Accreditation is Key to Opening Lines of Communication with Patients and Families: Ayre Manor Residential Care
June 21, 2018
Accreditation process is key to opening up lines of communication between staff and patients and families, says Marg Elliot, Accreditation Coordinator at Ayre Manor Residential Care.
“[The accreditation process] has really served to open up the lines of communication between everyone – the community, the staff, families, administrators – everybody,” Elliot says.
Located in Sooke, B.C., the smaller Ayre Manor facility is celebrating its tenth anniversary and recently underwent Accreditation Canada (AC)’s introductory Primer Accreditation program.
“We’re very excited about it,” Elliot says. “We’re making it a community effort, with our tenth anniversary as well as our accreditation.”
She adds that Ayre Manor announced their accreditation process on a large sign at Sooke Elementary School.
Elliot notes that as the sign is located on a main route that leads in and out of the small community of Sooke, it was a great way to create awareness about the accreditation process. “We want to make sure that the community is aware,” she said.
Elliot says that as Ayre Manor is funded by Island Health, it is required to become accredited.
She says however, that the accreditation process and the establishment of the Accreditation Committee have brought all staff members together; from the Board, to nurses, to housekeeping, and others.
“There was no other opportunity before for us really, where we’ve had a committee like this,” Elliot says. “Now, everybody is playing a role in the process.”
Linda Quigley, Director of Care at Ayre Manor, notes that the accreditation process has helped the organization update and organize its policies.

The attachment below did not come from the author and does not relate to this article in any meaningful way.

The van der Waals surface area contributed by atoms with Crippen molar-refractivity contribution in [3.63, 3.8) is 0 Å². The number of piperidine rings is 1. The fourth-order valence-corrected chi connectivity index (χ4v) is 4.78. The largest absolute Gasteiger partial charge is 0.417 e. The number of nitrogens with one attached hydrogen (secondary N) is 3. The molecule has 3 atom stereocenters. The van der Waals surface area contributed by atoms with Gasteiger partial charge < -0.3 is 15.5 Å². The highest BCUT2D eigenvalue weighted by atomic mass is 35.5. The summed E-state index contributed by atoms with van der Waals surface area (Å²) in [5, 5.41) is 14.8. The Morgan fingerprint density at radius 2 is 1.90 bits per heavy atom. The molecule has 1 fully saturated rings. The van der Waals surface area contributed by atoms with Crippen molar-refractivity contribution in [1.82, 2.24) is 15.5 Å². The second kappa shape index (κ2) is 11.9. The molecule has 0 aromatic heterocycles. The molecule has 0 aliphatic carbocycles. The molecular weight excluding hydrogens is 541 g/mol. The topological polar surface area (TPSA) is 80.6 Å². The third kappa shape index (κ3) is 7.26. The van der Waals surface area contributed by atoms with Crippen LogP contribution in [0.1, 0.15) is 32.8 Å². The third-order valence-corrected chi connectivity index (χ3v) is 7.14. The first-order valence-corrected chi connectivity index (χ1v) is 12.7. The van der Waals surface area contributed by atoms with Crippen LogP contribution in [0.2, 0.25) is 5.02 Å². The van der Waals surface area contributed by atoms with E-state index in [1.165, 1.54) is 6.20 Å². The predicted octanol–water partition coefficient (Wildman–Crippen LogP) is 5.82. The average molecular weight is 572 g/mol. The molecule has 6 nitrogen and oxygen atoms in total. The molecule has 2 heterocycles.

Quigley adds that the accreditation process has pushed Ayre Manor to put together a more formal Policy Manual.
“There were a lot of outdated policies and other policies that were understood, but not written down,” she says. “So, that’s the number one thing that has stood out for me. It’s been a really good experience.”
She adds that the accreditation process has also driven the improvement of an information booklet that is provided to residents and their families upon admission.
“We’ve updated it, as we realized that it was lacking in information related to the decision-making process,” Quigley says. “It now brings all the information that they need to know forward, and it encourages them to participate in things such as monthly Family Council meetings and yearly Care Conferences.”
Quigley notes that as 90 per cent of Ayre Manor’s residents have some form of dementia, collaboration occurs with family members.
“By encouraging them to participate more, it will bring us closer together and it will be advantageous for both the family members and the residents,” she says.
Ayre Manor is a facility with 94 staff members offering 31 residential care beds, as well as 18 independent living cottages, 25 assisted living suites, and two hospice beds. It is currently undergoing accreditation for its residential care services.
“It seemed like a big task at first,” Elliot says. “I’m amazed at how well the staff, the families, the administrative team and the Board have all worked together. It’s been a wonderful opportunity.”
Quigley adds that Ayre Manor only has four administrative staff members who are organizing the accreditation process in addition to their regular tasks.
“For us to be successful, and still do all of the tasks that we are supposed to do, it’s phenomenal,” she says.
Ayre Manor’s accreditation survey will take place from Nov. 28-30, 2018.
“We’re a very small community here in Sooke,” Elliot adds. “To have everyone involved in the accreditation process, and sort of upping our game as it were, it’s pretty exciting for all of us.”
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